This is the post winning the 2nd Prize at #momtripelba competition. The author is Albena Krasteva. You may know more about him looking at his blog Paper Plane Travel.
The sea level has the exquisite privilege to be the point of reference to which altitudes are measured.
Further, it is to mark a metaphorical beginning.
Though I have no recollection of the occasion, I am often told that when I first saw theBlack seaat the tender age of I-don’t-remember-but-I-must-have-been-young, I was looking perplexed, struggling to understand what seemed completely unnatural and foreign to the world I had known up to that point – the possibility of infinity. “It does not end. It has no end.” – I was repeating.
Today, as I have grown in size, and, as I tend to claim at job interviews, in knowledge, I know the sea is not infinite. Not in terms of geography, anyway.
As I have grown in size, and, as I tend to claim in the company of adults, in understanding of the world, one thing has not changed – the sea with its splendour, the beach as its earthly receiver, for me, still mark a beginning. A beginning to any altitude my life could achieve, a beginning of a perception of the infinite, and an escape into that perception.
Have you ever heard of July Morning? Do you remember the hippies? Do you dream?
In 1971, Uriah Heep came up with a song called July Morning. Forty years later, in a small country in the East of Europe, called Bulgaria, every year, on the first of July, people gather at the beaches of Black sea to wait for the sunrise.
June 30th, 2009 was my graduation day. High school graduation. Seems like ages ago now. It really wasn’t. I showed up in jeans, t-shirt, and a travel bag. I do not know what I should have felt, though I always assumed it wasn’t what I did feel – impatient. High school was over, graduation day did not mean much to me, I wanted it to be over faster. It was time for the new beginning. Only a few hours later, me, my bag, my diploma, and a good friend of mine, her bag, brother and diploma were on our way to the seaside. We were headed to July Morning.
There is something very rebellious in the idea of a hippie Holiday to a county, who was experiencing full-time communism when the original hippies were around. This is how the movement started, inBulgariain the 1980s.
There is something very liberating in the idea of the hippies to someone, like me, who hasn’t been around to experience it firsthand. And, at the age of 18, the idea of Alexander-Supertramp-kind-of-way-of-looking-at-the-world, the quest for some sort of ultimate freedom, was what made my heart race with excitement. It still does.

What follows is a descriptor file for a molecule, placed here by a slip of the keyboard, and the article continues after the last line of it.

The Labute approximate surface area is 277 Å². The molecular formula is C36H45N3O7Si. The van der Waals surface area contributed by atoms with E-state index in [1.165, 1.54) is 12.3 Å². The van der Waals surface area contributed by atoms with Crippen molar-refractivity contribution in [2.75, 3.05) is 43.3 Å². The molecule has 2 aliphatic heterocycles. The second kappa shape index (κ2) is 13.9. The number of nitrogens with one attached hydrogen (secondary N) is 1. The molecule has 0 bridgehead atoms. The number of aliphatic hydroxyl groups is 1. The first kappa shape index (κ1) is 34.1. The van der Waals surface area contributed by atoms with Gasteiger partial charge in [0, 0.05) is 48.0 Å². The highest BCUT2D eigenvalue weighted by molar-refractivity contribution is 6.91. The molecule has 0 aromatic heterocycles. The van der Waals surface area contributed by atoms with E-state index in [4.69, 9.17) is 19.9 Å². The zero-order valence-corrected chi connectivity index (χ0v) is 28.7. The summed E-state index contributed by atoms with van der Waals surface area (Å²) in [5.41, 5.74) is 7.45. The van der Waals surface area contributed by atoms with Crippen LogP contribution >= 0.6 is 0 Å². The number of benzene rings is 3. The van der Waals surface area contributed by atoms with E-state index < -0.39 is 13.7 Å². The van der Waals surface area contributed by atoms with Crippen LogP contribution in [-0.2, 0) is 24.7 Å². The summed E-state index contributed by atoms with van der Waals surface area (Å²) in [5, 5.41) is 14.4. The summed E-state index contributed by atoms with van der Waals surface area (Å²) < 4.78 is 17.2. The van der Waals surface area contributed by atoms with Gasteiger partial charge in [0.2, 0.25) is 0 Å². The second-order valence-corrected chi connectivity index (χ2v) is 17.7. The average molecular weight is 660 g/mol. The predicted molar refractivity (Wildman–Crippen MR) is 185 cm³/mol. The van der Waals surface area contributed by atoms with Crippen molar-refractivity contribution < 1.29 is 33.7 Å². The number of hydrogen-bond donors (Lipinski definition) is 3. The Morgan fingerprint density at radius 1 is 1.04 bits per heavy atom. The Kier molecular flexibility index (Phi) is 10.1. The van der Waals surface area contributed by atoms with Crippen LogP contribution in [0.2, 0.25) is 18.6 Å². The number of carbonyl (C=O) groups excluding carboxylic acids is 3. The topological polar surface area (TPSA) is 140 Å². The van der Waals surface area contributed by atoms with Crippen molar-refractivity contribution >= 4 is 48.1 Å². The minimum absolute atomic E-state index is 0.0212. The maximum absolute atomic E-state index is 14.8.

So on the day of our graduation, on the eve of July 1st, we were on an 8-hour-long train journey to the seaside. John Lawton from Uriah Heep was playing the song with the sunrise in Kamen Briag, but we couldn’t make it on time. So we settled forVarna. We were to arrive at 5ish in the morning, and as the train was approaching, but not quite there yet, the outside was getting lighter and lighter. Did we miss it? Is it happening now? Why haven’t we arrived yet? Will we miss the sunrise?? Will we miss July Morning?!
We stepped out of the train station, fearfully looking for a sun in the sky. It wasn’t there yet, good sign. We rushed to the beach. I still remember the feel of the sand, the smell of the sea. It didn’t feel like any other time. It was more. It took us a few minutes to find a place to settle among the large groups of enthusiasts. And then the sun rised. Perfect timing.
Someone started singing the song:
There I was on a July Morning…
Everyone else followed:
Looking for love.
With the strength of a new day dawning, and the beautiful sun…
I wish I could tell you what that feeling was. The calm, the peace. The liberating belief in the world. The pure joy. The overwhelming sense of relief. The impatient expectation of what was to follow. The end and the beginning. The hope. The dream of heights. The dream. I wish I could tell you how it felt.
With the day came the resolution
I’ll be looking for you.
We fell asleep, right there on the beach soon after. When we woke up a few hours later, the sun was high in the sky, the july morning people had left, their place was taken by tourists lying around in swimsuits, getting tanned. Life had gone back to its normal occurrences.
At the sound of the first bird singing I was leaving for home. With the storm and the night behind me and a road of my own.